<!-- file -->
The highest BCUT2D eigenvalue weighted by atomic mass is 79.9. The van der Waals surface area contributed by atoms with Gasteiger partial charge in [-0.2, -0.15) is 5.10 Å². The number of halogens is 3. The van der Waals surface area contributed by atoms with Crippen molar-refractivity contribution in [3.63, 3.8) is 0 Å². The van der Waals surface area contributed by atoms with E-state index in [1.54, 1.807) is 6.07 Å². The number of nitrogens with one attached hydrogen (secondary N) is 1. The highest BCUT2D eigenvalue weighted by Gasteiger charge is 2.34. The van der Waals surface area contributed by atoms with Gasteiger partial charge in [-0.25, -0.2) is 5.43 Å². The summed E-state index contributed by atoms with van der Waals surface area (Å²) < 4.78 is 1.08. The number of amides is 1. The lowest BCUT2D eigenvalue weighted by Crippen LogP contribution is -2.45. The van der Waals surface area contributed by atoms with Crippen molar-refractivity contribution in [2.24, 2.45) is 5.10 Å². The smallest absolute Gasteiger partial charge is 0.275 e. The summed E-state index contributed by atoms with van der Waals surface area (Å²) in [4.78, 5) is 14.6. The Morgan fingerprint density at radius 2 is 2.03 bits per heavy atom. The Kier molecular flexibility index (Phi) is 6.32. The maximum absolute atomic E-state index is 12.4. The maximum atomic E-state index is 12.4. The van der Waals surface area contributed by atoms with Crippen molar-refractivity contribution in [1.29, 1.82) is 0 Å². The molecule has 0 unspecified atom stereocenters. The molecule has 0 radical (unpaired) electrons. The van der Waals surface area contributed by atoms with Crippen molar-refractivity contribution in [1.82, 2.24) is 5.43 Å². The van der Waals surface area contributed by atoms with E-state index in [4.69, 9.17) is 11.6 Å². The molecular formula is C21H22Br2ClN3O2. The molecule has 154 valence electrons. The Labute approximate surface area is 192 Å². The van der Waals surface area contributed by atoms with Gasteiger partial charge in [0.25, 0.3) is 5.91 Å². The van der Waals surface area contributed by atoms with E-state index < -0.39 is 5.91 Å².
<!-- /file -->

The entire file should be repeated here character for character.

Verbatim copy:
The highest BCUT2D eigenvalue weighted by atomic mass is 79.9. The van der Waals surface area contributed by atoms with Gasteiger partial charge in [-0.2, -0.15) is 5.10 Å². The number of halogens is 3. The van der Waals surface area contributed by atoms with Crippen molar-refractivity contribution in [3.63, 3.8) is 0 Å². The van der Waals surface area contributed by atoms with E-state index in [1.54, 1.807) is 6.07 Å². The number of nitrogens with one attached hydrogen (secondary N) is 1. The highest BCUT2D eigenvalue weighted by Gasteiger charge is 2.34. The van der Waals surface area contributed by atoms with Gasteiger partial charge in [-0.25, -0.2) is 5.43 Å². The summed E-state index contributed by atoms with van der Waals surface area (Å²) < 4.78 is 1.08. The number of amides is 1. The lowest BCUT2D eigenvalue weighted by Crippen LogP contribution is -2.45. The van der Waals surface area contributed by atoms with Crippen molar-refractivity contribution in [2.24, 2.45) is 5.10 Å². The smallest absolute Gasteiger partial charge is 0.275 e. The summed E-state index contributed by atoms with van der Waals surface area (Å²) in [4.78, 5) is 14.6. The Morgan fingerprint density at radius 2 is 2.03 bits per heavy atom. The Kier molecular flexibility index (Phi) is 6.32. The maximum absolute atomic E-state index is 12.4. The maximum atomic E-state index is 12.4. The van der Waals surface area contributed by atoms with Crippen molar-refractivity contribution in [1.29, 1.82) is 0 Å². The molecule has 0 unspecified atom stereocenters. The molecule has 0 radical (unpaired) electrons. The van der Waals surface area contributed by atoms with Crippen molar-refractivity contribution in [1.82, 2.24) is 5.43 Å². The van der Waals surface area contributed by atoms with E-state index in [4.69, 9.17) is 11.6 Å². The molecular formula is C21H22Br2ClN3O2. The molecule has 154 valence electrons. The Labute approximate surface area is 192 Å². The van der Waals surface area contributed by atoms with Gasteiger partial charge in [0.25, 0.3) is 5.91 Å². The van der Waals surface area contributed by atoms with E-state index < -0.39 is 5.91 Å².